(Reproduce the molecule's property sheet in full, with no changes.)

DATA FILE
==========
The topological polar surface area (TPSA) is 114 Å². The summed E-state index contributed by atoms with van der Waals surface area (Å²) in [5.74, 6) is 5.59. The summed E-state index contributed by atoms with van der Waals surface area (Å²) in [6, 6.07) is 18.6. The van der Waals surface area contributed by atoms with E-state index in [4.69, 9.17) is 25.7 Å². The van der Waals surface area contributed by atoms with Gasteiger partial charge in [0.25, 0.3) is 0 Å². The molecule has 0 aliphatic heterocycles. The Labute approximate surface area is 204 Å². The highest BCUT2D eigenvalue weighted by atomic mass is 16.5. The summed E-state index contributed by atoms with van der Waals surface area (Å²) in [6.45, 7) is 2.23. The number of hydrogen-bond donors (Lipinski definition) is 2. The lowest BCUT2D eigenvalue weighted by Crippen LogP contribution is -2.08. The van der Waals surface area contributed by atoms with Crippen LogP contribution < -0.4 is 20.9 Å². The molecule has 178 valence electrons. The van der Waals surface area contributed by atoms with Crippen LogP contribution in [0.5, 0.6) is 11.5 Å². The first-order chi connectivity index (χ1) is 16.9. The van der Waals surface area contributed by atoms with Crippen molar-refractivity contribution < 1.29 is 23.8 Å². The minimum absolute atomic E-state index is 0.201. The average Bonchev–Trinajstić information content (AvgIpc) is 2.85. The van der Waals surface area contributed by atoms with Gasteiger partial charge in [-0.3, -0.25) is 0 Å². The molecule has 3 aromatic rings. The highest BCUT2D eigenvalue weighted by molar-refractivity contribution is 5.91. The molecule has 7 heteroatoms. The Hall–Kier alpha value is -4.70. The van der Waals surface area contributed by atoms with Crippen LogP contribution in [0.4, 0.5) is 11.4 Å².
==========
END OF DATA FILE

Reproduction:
The topological polar surface area (TPSA) is 114 Å². The summed E-state index contributed by atoms with van der Waals surface area (Å²) in [5.74, 6) is 5.59. The summed E-state index contributed by atoms with van der Waals surface area (Å²) in [6, 6.07) is 18.6. The van der Waals surface area contributed by atoms with E-state index in [4.69, 9.17) is 25.7 Å². The van der Waals surface area contributed by atoms with Gasteiger partial charge in [0.25, 0.3) is 0 Å². The molecule has 0 aliphatic heterocycles. The Labute approximate surface area is 204 Å². The highest BCUT2D eigenvalue weighted by atomic mass is 16.5. The summed E-state index contributed by atoms with van der Waals surface area (Å²) in [6.45, 7) is 2.23. The number of hydrogen-bond donors (Lipinski definition) is 2. The lowest BCUT2D eigenvalue weighted by Crippen LogP contribution is -2.08. The van der Waals surface area contributed by atoms with Crippen LogP contribution < -0.4 is 20.9 Å². The molecule has 178 valence electrons. The van der Waals surface area contributed by atoms with Crippen LogP contribution in [0.5, 0.6) is 11.5 Å². The first-order chi connectivity index (χ1) is 16.9. The van der Waals surface area contributed by atoms with Crippen molar-refractivity contribution < 1.29 is 23.8 Å². The minimum absolute atomic E-state index is 0.201. The average Bonchev–Trinajstić information content (AvgIpc) is 2.85. The van der Waals surface area contributed by atoms with Gasteiger partial charge in [-0.3, -0.25) is 0 Å². The molecule has 3 aromatic rings. The highest BCUT2D eigenvalue weighted by molar-refractivity contribution is 5.91. The molecule has 7 heteroatoms. The Hall–Kier alpha value is -4.70. The van der Waals surface area contributed by atoms with Crippen LogP contribution in [0.4, 0.5) is 11.4 Å².